Content marketing is powerful. It’s an affordable way to engage customers and drive sales, but it’s a time-consuming task. To create content, it requires time to research, write articles, design infographics, produce videos, format content on the site, promote it on social – the list goes on and on.

To succeed, many companies hire freelance copywriters or designers to help ease the workload. I am one of those freelancers.

My husband and I run a content marketing company that helps businesses drive sales through amazing content. I love my job. I really do. I work with some amazing clients. But, there’s always a client or two that just doesn’t get it.

Everyone has a coworker (or three) that they just don’t work well with. I get that. But, when you’re working with a freelancer remotely, relationships are different. Sometimes, marketers don’t even know they’re irritating the crap out of me.

What are marketers doing that’s so frustrating? And, more importantly, how can you avoid it? Here’s a look at some of the ways you can irritate the crap out freelancers:

  1. Asking for 52 revisions

Unlike some freelancers, I’m not married to the words I write. I have no problem revising content – within reason. And that’s where some marketers get hung up.

When you review a piece of content, by all means, mark it up and ask for changes, if necessary. But, what you shouldn’t do is get a round of revisions back and then decide you want to add a section and rearrange a paragraph. And then, once those revisions are made, decide to add examples and swap statistics for another source.

Takeaway: When you review an article, do it once. Put all of your requests on paper and don’t hand it back to the writer until you’ve really reviewed the piece.

If you want more control, you could discuss the possibility of creating an outline before the piece is written. During the outline process, you can make suggestions so the final piece is exactly what you’re looking for.

  1. Asking for a rewrite after approving an outline

When I work with a client, I provide a list of content ideas, what format the content should take (like a blog post or infographic), SEO keywords that will be included in the piece, and a description of the article.

Nine times out of ten, this is all that’s needed. The list is tweaked, approved, and I get to work.

However, when I work with a client that has a tendency to ask for 52 revisions, I’ll suggest creating an outline, as I mentioned above.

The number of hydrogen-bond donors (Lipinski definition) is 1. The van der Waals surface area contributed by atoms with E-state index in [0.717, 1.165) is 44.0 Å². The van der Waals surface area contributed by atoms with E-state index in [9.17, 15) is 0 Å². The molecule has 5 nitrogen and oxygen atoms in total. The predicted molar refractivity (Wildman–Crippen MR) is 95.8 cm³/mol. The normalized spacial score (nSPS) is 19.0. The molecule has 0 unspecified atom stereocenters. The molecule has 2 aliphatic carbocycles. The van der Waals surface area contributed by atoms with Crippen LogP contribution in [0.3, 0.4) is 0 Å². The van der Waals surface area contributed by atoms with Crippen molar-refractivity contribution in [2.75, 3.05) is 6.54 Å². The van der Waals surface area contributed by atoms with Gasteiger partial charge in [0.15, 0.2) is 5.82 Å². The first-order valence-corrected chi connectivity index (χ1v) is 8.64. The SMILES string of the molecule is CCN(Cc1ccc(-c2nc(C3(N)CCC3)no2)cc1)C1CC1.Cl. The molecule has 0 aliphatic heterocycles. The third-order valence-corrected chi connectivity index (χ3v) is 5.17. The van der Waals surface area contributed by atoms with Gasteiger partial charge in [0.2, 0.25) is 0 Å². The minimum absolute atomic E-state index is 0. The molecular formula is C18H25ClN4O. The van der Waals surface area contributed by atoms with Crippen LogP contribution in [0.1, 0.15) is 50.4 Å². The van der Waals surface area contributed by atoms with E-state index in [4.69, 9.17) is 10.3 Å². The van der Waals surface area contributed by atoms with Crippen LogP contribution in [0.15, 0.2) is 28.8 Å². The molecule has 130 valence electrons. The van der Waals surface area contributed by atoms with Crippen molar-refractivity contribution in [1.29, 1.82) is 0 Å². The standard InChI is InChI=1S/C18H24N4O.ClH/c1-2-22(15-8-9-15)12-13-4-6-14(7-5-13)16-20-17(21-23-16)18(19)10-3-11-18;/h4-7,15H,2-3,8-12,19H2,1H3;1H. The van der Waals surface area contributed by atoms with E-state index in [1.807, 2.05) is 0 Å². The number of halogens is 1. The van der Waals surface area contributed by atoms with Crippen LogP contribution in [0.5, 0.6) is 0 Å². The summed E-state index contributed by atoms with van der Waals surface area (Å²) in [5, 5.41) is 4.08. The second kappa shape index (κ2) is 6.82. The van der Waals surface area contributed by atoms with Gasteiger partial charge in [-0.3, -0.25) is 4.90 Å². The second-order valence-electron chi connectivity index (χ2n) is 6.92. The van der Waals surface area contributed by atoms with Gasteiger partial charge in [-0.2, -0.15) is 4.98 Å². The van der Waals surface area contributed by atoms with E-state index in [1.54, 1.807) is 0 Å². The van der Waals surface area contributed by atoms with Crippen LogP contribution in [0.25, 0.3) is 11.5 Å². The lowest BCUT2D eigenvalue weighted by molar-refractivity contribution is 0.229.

The outline provides a very detailed picture of what the blog article will look like, and yet, I have had clients ask me to replace or add entire sections after approving the outline. So, why did I create the outline? Talk about frustrating.

Takeaway: Take time to review an outline and think about the finished product. If you want to make large-scale additions or changes, do so during the outline process.

  1. Keeping a writer in the dark

Freelancers usually work remotely. Since we’re not in the office with you, we don’t know what’s going on at your business internally.

If your company is going through a rebrand, tightening budgets, or downsizing your department, a freelancer is usually the last to know.

I had a client go radio silent once. We were creating content together for about a year. I was responsible for crafting blog articles and infographics monthly, and then, nothing. She disappeared.

As it turns out, the company was struggling. About 30% of employees were cut and marketing budgets were slashed. The marketer that I worked with lost her job.

But, she never said a word to me. I had to send an email to her boss to hear the news, and as it turns out, she knew about her position being eliminated five months in advance.

I’m sorry she lost her job, but why on earth wouldn’t you just send me an email to let me know?

Takeaway: Don’t keep freelancers in the dark. If you’re leaving your job, cutting back on content, or managing a problem that effects the freelancer you work with – SAY SOMETHING.

It’s hard to maintain a steady salary as a freelancer, so please, do us the courtesy of informing us of changes.

  1. Not paying in a timely fashion

Most employees get paid every two weeks. Freelancers typically aren’t awarded the same luxury. And, you know what? That’s ok. A lot of my clients have Net 30 payment terms and I’m fine with that.

But, under no circumstances should I have to hound you for payment. Ninety percent of my clients pay on time, every time. But, I’ve had a few clients that require reminders…and another…and another.

If you can’t pay a freelancer, don’t hire one. If I have trouble receiving payment, I cut ties. I don’t work for free.

Takeaway: Pay your freelancers. Period. When you begin a relationship, set payment terms. You should agree on a price for each piece of content, how frequently invoices will be sent, and when invoices will be paid. Once everything is agreed upon, stick to it.

Wrap up

With the surge in content marketing, hiring a freelancer is a great way to keep fresh content streaming in. The best way to maintain a healthy relationship with a freelancer is to provide clear direction, have realistic expectations, and keep him or her informed of changes. Do that, and you’ll have a great, long-term relationship.






Leave a Reply

%d bloggers like this: